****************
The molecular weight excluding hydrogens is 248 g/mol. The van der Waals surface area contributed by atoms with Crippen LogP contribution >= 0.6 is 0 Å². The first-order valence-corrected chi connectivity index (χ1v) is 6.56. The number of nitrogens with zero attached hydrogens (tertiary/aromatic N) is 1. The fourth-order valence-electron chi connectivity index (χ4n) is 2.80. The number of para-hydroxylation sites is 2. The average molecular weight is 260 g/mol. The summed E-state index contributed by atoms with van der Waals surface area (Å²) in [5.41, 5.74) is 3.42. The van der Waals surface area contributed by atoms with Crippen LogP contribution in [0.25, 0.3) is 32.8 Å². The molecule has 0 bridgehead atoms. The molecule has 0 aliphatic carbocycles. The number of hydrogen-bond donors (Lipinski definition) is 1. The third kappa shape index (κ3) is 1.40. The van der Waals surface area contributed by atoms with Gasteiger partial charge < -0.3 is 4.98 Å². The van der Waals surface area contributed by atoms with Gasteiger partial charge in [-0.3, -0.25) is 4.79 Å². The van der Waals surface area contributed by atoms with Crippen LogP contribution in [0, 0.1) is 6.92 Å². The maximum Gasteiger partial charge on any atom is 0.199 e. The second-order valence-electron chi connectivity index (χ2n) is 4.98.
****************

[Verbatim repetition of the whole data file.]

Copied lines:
The molecular weight excluding hydrogens is 248 g/mol. The van der Waals surface area contributed by atoms with Crippen LogP contribution >= 0.6 is 0 Å². The first-order valence-corrected chi connectivity index (χ1v) is 6.56. The number of nitrogens with zero attached hydrogens (tertiary/aromatic N) is 1. The fourth-order valence-electron chi connectivity index (χ4n) is 2.80. The number of para-hydroxylation sites is 2. The average molecular weight is 260 g/mol. The summed E-state index contributed by atoms with van der Waals surface area (Å²) in [5.41, 5.74) is 3.42. The van der Waals surface area contributed by atoms with Crippen LogP contribution in [0.25, 0.3) is 32.8 Å². The molecule has 0 bridgehead atoms. The molecule has 0 aliphatic carbocycles. The number of hydrogen-bond donors (Lipinski definition) is 1. The third kappa shape index (κ3) is 1.40. The van der Waals surface area contributed by atoms with Gasteiger partial charge < -0.3 is 4.98 Å². The van der Waals surface area contributed by atoms with Gasteiger partial charge in [-0.3, -0.25) is 4.79 Å². The van der Waals surface area contributed by atoms with Crippen LogP contribution in [0, 0.1) is 6.92 Å². The maximum Gasteiger partial charge on any atom is 0.199 e. The second-order valence-electron chi connectivity index (χ2n) is 4.98.